- 2 Plastic totes: I use 1 tote to keep our essentials in and the other tote serves as a portable pantry bin. We put items such as snacks, chips, bread, and other non-perishables in this tote. We organize it to where it is separated into sections such as snacks, breakfast, dinner and lunch, cans, etc. I would recommend using clear plastic bins so you can see what’s inside easily. Also make sure that the lid folds over the edge. This helps make sure that items inside don’t get wet incase it rains. Another tip is having a lid that locks with the snaps on each side. This helps prevent animals from getting in. Please make sure to always put your bins away when not in the campground or when going to bed at night to prevent unwanted visitors such as squirrels and bears from visiting your campsite.
- Clear Reusable Bags: If you want to keep things inside the totes more organized, you can use clear reusable bags for items such as utensils, seasonings, etc.
- Clear smaller bins: For slightly larger items you can use clear smaller bins that fit inside the tote but that the items don’t fit inside a reusable bag. It makes it easier to just grab exactly what you need without digging through the tote and making a mess.
Additional Camp Kitchen Gear to Consider Packing
There’s more to consider packing for your camp kitchen. Here are the other items we use for our camp kitchen setup.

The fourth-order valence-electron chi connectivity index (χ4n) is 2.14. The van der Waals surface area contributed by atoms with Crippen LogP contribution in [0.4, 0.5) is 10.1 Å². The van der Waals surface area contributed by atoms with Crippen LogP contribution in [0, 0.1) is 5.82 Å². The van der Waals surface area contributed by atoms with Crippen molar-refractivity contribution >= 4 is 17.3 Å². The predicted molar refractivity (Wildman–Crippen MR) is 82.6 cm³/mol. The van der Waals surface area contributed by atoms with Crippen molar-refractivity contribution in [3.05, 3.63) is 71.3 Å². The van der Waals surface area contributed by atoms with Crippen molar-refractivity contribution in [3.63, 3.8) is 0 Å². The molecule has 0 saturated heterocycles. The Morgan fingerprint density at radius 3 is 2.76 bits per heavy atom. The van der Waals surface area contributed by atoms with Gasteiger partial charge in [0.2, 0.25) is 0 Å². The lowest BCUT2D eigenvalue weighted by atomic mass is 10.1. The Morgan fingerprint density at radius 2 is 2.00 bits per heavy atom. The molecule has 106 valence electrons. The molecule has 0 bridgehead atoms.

- Canopy: It provides shade when we are camping in a campsite that has no trees.
- Camping chairs
- Table Cloth with clips
- Thermacell Mosquito Repellent: We love using this diffuser. Don’t forget to grab extra refills for it.
- Headlamp: Good for using when cooking when it’s dark. It allows you to use your hands and still have light. We use the UCO LED Rechargeable Headlamp.
- Flashlight: It’s good to always have one handy. I try to keep one in each tote.
- Folding table: Depending what style of camping we are doing and how big our group is (sometimes we do family camping trips with more than one family), we will bring a folding table for extra room. We will use this table to setup our camp kitchen instead of using a corner or part of the picnic table at the campsite.
- Extension cord: We usually bring 2 or 3 just to have backups.
- Paracord: This works great to tie things together. We prefer to use paracord over rope for its durability and how knots stay in place easier.
- LuminAID PackLite Lantern: You can easily place a lantern in the middle of your table or hanging from your canopy for extra lighting at night.
- Hand sanitizer
- Antibacterial cleaning wipes
- Trash bags
‘Nice to Have’ Camp Cooking Items
Sometimes its okay to go a little extra if you want. Here are a few splurge items that are nice to have in your camp kitchen.
- Bluetooth speaker: Perfect for listening to your favorite podcast or playlist.